MARKETING

How to Avoid the Social Media Marketing Curse

Social media was supposed to be a silver bullet for online marketing. But consumers aren't cooperating. Here's what to do.
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Social media was supposed to be the new silver bullet for marketing. Forget normal advertising: Your company could create online relationships with customers and prospects, becoming trusted and welcome. Only, things didn't go quite as smoothly as promised. For example, social media marketing could turn off people and make them long for a dislike button.

Marketing quantity, with too many messages, could also repel people. Even Facebook's zero organic reach, where the social network throttled down per-post engagement, turned out to be far more complicated than most people thought, with total monthly engagement potentially going up, not down.

Well, there's another twist, and it's a tough one. According to a new Gallup study, worrying about how many people you reach via social is probably a waste of time, because, according to them, they don't bother to listen anyway. A "clear majority" of 62 percent of the 18,525 people say that social media has no effect on their purchase decisions. Another 30 percent admit to "some influence," while only 5 percent say that social media have a "great deal of influence" on their purchase behavior.

If you just look at Millennials (i.e., those born after 1980), almost half said that social media had no effect on their purchase decisions. They should be among the most receptive, and they are, relatively speaking. But the absolute numbers are not encouraging. For Gen X, 57 percent say social media has no impact; the number is 68 percent for Boomers.

Even people who liked product pages on Facebook or followed accounts on Twitter were not as warm as you might think. Only 53 percent said that social media had some influence, and 34 percent said there was no influence. To sum it up, the report said: "They are far less interested in learning about companies and/or their products, which implies that many companies have social media strategies in place that may be largely misdirected."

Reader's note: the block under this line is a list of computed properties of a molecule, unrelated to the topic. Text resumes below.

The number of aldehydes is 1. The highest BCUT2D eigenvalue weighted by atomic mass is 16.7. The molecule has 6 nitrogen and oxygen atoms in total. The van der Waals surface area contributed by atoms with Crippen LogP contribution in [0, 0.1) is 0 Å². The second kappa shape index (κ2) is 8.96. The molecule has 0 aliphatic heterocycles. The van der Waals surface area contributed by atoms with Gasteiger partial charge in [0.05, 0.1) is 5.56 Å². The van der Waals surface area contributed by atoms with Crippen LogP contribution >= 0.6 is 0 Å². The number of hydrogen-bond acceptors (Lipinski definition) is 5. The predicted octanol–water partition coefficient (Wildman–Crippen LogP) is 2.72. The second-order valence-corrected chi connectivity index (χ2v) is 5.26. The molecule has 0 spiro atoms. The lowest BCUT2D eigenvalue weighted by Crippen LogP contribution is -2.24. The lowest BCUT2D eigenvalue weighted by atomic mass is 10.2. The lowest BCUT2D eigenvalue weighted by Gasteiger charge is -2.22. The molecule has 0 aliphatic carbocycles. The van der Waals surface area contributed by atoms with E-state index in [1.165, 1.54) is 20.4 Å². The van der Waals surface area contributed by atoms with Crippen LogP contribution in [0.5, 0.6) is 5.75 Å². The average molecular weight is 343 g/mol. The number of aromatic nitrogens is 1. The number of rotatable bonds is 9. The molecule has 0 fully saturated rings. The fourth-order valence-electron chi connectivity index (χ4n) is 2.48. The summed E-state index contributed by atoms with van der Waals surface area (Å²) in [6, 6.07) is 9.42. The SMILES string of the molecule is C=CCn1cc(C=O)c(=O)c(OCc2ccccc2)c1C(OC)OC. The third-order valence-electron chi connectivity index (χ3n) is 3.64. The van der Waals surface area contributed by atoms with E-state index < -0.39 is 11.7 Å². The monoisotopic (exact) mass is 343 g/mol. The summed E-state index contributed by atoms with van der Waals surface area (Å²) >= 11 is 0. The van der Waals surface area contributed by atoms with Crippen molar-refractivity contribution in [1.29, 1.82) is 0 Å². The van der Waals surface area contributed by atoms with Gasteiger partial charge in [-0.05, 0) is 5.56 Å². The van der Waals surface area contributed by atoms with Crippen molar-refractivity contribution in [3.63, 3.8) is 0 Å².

There are some things you can do:

  • Engaging customers can drive social engagement, meaning the effort customers will make on your company's behalf. Unfortunately, too many businesses try the reverse, working to get followers and likes and expecting that to result in customer engagement.
  • Don't end your efforts with social media. You'll need alignment at every point you can reach a customer. For example, although 11 percent of consumers follow their banks on Facebook and 5 percent do so on Twitter, 79 percent visit the branch for services. In retail, 56 percent of customers are heavily influenced by in-store displays.
  • In keeping with that last point, don't make the mistake of thinking that heavy social media users are representative of everyone. When social networks define active users as those who are on the service at least once a month, it's because they can't claim the same numbers for those who are active every day, or even week.
  • Be "genuine and personable" on social media. Try to sell, and people will ignore you. They're practiced and good at it. (Just think of how easily you tune out ads and messages of all sorts when you are online.)
  • Be responsive. When people complain or leave feedback of any kind, be ready to respond. Right then. If not, you will quickly come across as insincere.

Gallup also stresses the importance of compelling content, but that may be a different discussion. You can think you have the best content, but with the wrong relationships to people, it will fall flat. With the right relationships, you'll find your way to good content because you will find it important to do so.

It also helps to remember that surveys, even with large numbers of respondents, aren't revealed wisdom. There are some questions, such as those asking people how much they would pay for a product or what motivates them, to which the answers may be far different from reality. People often lie, particularly to themselves.

Last updated: Jun 25, 2014

ERIK SHERMAN | Columnist

Erik Sherman's work has appeared in such publications as The Wall Street Journal, The New York Times Magazine, and Fortune. He also blogs for CBS MoneyWatch.

The opinions expressed here by Inc.com columnists are their own, not those of Inc.com.



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